It’s safe to say that the future of publishing is going to be different than it was five years ago, and even radically different from today. Traditional publishers are no longer holding the proverbial conch—they have no more say in what sells. Readers are the ones who determine what sells and what doesn’t. They want cheap, good stories. And they want them now. They don’t care how they get them.
With the growth of ereaders and tablets—which is projected to outsell PC sales by Q2 2014—the consumption of ebooks will rise exponentially. The format of a book is no longer an issue. In fact, print may just seem just a bit too bulky, too awkward. Tangibility has lost its competitive edge in this new publishing world. Consumers aren’t fools. They know that once something is produced in digital format, there is no reason to seek out alternative formats. In the future of publishing, digital is the new black.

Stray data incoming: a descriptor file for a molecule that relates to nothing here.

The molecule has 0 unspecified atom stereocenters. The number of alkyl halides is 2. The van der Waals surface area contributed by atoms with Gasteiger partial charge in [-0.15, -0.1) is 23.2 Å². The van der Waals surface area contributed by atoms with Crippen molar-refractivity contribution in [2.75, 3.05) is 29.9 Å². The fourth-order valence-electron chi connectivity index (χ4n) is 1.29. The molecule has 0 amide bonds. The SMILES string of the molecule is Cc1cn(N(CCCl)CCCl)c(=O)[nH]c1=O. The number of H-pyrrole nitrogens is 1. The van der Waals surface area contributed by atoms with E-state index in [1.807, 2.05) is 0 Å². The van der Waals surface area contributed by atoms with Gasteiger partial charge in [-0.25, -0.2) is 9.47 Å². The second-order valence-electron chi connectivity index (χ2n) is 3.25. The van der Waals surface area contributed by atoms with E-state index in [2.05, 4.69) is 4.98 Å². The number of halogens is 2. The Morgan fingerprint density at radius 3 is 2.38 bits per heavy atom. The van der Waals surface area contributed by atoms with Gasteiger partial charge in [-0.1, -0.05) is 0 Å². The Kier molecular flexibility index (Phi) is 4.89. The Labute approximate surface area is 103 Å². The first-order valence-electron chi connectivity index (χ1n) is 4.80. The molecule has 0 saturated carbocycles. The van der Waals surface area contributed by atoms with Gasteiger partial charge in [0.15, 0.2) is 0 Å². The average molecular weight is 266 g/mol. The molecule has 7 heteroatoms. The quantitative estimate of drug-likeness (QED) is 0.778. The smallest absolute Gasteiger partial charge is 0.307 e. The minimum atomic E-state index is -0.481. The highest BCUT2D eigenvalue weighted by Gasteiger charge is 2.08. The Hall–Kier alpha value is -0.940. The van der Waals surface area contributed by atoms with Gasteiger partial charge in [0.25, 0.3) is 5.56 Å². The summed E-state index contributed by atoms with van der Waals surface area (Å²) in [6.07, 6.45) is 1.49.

Even now, the publishing industry is still shedding skin, evolving into a new creature that shuns the old traditional publishers in their author-catered world. The future of publishing instead wants publishers to focus on readers, on interacting and building relationships with readers through their authors, with their authors. This isn’t to invalidate the hard work of the author—there is much to be said for supply and demand. But as Nick Morgan says, traditional publishers really only have one chance to salvage their spot in the future of publishing, and that’s to form a relationship […]